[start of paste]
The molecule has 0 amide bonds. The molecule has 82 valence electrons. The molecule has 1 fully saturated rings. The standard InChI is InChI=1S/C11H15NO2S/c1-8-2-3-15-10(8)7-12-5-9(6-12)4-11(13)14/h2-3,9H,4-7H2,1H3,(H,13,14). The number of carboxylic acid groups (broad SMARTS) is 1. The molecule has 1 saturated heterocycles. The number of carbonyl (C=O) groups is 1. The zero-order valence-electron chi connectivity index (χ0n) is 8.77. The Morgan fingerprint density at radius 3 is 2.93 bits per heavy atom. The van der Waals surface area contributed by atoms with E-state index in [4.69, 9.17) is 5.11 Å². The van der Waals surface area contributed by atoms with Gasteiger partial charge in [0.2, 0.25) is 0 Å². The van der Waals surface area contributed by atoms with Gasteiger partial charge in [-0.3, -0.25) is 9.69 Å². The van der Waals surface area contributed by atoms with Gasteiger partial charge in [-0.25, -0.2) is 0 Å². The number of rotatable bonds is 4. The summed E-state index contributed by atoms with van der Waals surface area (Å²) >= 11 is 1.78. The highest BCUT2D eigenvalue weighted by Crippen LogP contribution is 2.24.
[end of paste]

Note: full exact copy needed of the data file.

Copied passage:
The molecule has 0 amide bonds. The molecule has 82 valence electrons. The molecule has 1 fully saturated rings. The standard InChI is InChI=1S/C11H15NO2S/c1-8-2-3-15-10(8)7-12-5-9(6-12)4-11(13)14/h2-3,9H,4-7H2,1H3,(H,13,14). The number of carboxylic acid groups (broad SMARTS) is 1. The molecule has 1 saturated heterocycles. The number of carbonyl (C=O) groups is 1. The zero-order valence-electron chi connectivity index (χ0n) is 8.77. The Morgan fingerprint density at radius 3 is 2.93 bits per heavy atom. The van der Waals surface area contributed by atoms with E-state index in [4.69, 9.17) is 5.11 Å². The van der Waals surface area contributed by atoms with Gasteiger partial charge in [0.2, 0.25) is 0 Å². The van der Waals surface area contributed by atoms with Gasteiger partial charge in [-0.3, -0.25) is 9.69 Å². The van der Waals surface area contributed by atoms with Gasteiger partial charge in [-0.25, -0.2) is 0 Å². The number of rotatable bonds is 4. The summed E-state index contributed by atoms with van der Waals surface area (Å²) >= 11 is 1.78. The highest BCUT2D eigenvalue weighted by Crippen LogP contribution is 2.24.